US regulators on July 24, 2015 approved AT&T’s 49 billion acquisition of satellite broadcaster DirecTV, clearing the way for a new powerhouse in broadband and video services. The Federal Communications Commission said it approved the plan, announced last year, with conditions drawn up to ensure competition and more deployment of high-speed Internet connections. Also Read - CBSE & ICSE Board Exams 2021: Top 7 Things to do For Preparation |Watch Video
Earlier this week, FCC chairman Tom Wheeler said he had circulated an order approving the mega-deal and the Justice Department said it would not block the merger. The deal merges AT&T, which offers Internet and television in parts of the US and is one of the biggest wireless carriers, with DirecTV’s more than 20 million subscribers. Also Read - CBSE Board Exam 2021: Tips to Cope Up With Stress For Children And Parents | Watch Video
That creates the largest pay TV provider in the US, but also opens up possibilities for other online services and packages.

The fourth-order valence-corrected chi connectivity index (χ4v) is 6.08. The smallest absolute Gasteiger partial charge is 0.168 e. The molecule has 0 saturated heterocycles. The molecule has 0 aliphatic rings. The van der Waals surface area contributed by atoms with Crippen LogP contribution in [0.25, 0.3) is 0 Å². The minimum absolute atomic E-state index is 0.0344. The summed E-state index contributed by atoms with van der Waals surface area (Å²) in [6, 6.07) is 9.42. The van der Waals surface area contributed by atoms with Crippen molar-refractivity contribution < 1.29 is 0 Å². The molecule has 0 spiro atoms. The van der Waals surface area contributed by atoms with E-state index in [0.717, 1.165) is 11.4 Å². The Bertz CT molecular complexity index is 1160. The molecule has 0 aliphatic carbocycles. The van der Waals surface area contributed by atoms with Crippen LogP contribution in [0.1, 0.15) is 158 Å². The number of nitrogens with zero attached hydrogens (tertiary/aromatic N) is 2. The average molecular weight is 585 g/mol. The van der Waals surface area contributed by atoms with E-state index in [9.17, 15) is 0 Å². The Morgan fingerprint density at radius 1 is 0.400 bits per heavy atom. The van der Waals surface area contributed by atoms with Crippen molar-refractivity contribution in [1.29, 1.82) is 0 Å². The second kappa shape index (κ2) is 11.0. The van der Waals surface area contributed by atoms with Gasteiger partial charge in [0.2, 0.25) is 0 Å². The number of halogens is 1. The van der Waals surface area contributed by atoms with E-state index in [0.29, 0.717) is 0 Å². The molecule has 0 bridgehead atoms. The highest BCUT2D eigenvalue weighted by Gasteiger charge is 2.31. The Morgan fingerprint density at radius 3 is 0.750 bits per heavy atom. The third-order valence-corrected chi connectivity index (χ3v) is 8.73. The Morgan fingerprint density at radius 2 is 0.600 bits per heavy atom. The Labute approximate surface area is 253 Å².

The news comes three months after regulators blocked a massive merger plan of cable giants Comcast and Time Warner Cable, claiming it would concentrate too much market power in the market for high-speed Internet. Also Read - Telangana Schools to Reopen for Classes 6 and 8 After Nearly 11 Months
But merging AT&T and DirecTV could help competition because the telecom giant and satellite broadcaster do not have the same geographical territories as the traditional cable firms. The conditions include a “buildout” of high-speed Internet to an additional 12.Million customers, and the merged company will be required to offer discounted services for low-income consumers. The FCC also will bar the combined firm from discriminating against rival video firms such as Netflix and Hulu and abid by other aspects of the FCC’s “Open Internet” rules.
The Justice Department said this week its review found the plan “does not pose a significant risk to competition.” The deal comes amid a migration of consumers to Internet-based television services like Netflix and Hulu, with some losses in traditional cable and other pay TV subscriptions. Though the number of cable “cord cutters” has been relatively modest in recent years, analysts expect this trend to accelerate, which could have a major impact on the television industry.